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NEW YORK, April 25, 2019 (LifeSiteNews) ― A high school history textbook states that people believe President Trump is mentally ill and that his supporters are racists.

By the People: A History of the United States, used by advanced placement students, was written by New York University professor James Fraser and published by Pearson Education in 2018. Its firmly anti-Trump bias was brought to general attention by Fox News’ Todd Starnes this week when he reproduced in his blog sentences from a section entitled “The Angry Election of 2016.”

According to the history textbook, “[Hillary] Clinton’s supporters feared that the election had been determined by people who were afraid of a rapidly developing ethnic diversity of the country” and these supporters “… also worried about the mental instability of the president-elect and the anger that he and his supporters brought the nation.”  

Ignoring the 29% of Hispanic voters who supported the Republicans, the book identifies Trump voters as white, poor and working-class.

“… [L]ike [Bernie] Sanders among the Democrats, Trump tapped into the sense of alienation and ‘being left behind’ that many voters ― most of all white, poor, and working-class voters ― felt,” Fraser wrote.

It also employs the words “extreme” and “extremely” to described Trump’s opinions and personality.

“But quite unlike Sanders, Trump was also extremely anti-immigrant, especially attacking Muslim immigrants,” the book states.

It then underscores the idea that Trump and his supporters are racists.

“Most thought that Trump was too extreme a candidate to win the [Republican] nomination,” it says, “but his extremism, his anti establishment rhetoric, and, some said, his not-very-hidden racism connected with a significant number of primary voters ― more voters than any other single Republican candidate.”

By the People described the momentum leading to Trump’s election in unflattering terms, characterizing America as a nation whose “social fabric continued to tear.” It mentioned “revelations” that Trump had made “hugely demeaning comments and actions” toward “many women” while being careful to mention that the reopened investigation into Hillary Clinton’s use of her email account showed “no new evidence of wrong doing.”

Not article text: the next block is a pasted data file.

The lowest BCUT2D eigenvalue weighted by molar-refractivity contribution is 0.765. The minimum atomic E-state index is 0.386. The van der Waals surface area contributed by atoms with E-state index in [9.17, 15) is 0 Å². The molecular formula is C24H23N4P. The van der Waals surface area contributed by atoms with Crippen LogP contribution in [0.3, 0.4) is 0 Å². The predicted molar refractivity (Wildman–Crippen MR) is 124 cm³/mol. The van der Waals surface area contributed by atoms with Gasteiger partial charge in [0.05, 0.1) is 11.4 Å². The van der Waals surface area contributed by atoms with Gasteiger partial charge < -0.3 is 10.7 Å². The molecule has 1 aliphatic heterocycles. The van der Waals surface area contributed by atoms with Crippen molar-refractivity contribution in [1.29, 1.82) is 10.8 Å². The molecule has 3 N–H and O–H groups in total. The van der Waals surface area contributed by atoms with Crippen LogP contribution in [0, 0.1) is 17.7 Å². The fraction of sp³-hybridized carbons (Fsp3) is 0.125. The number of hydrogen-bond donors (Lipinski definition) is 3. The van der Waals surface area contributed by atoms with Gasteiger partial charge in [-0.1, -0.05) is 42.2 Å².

The history textbook states that the majority of Trump voters were “overwhelmingly white” without reflecting that 70% of all the voters are white or that over 76% of American citizens are white.

“Trump’s supporters saw the vote as a victory for people who, like themselves, had been forgotten in a fast-changing America – a mostly older, often rural or suburban, and overwhelmingly white group,” it says.

The book adds that Democrats thought this “overwhelming white group” was a pack of cowardly racists and sexists.

“Clinton’s supporters feared that the election had been determined by people who were afraid of a rapidly developing ethnic diversity of the country, discomfort with their candidate’s gender and nostalgia for an earlier time in the nation’s history,” Fraser wrote.

Apparently Clinton’s supporters also thought Trump was insane and those who voted from him brought “anger” to the USA.

“They also worried about the mental stability of the president-elect and the anger that he and his supporters brought to the nation.”

“In other words,” Starnes remarked, students “are going to be taught that President Trump is mentally insane and his supporters are a bunch of irredeemable deplorables. Such descriptions would be laughable, but this garbage is being shoved into the minds of impressionable American teenagers.”

Starnes wrote in his blogpost that a spokesman for Pearson Education had told Fox News that the book had undergone “rigorous peer review to ‘ensure academic integrity’.” The pundit found this “laughable.”  

“Who was on that peer review board?” Starnes asked. ”Hillary Clinton and the staff of CNN?”  

“This is what public school indoctrination looks like, folks,” he added. “There’s no telling how many history teachers will be using this textbook to poison the minds of their students.”

“They may as well be using Saul Alinsky’s ’Rules For Radicals’.”


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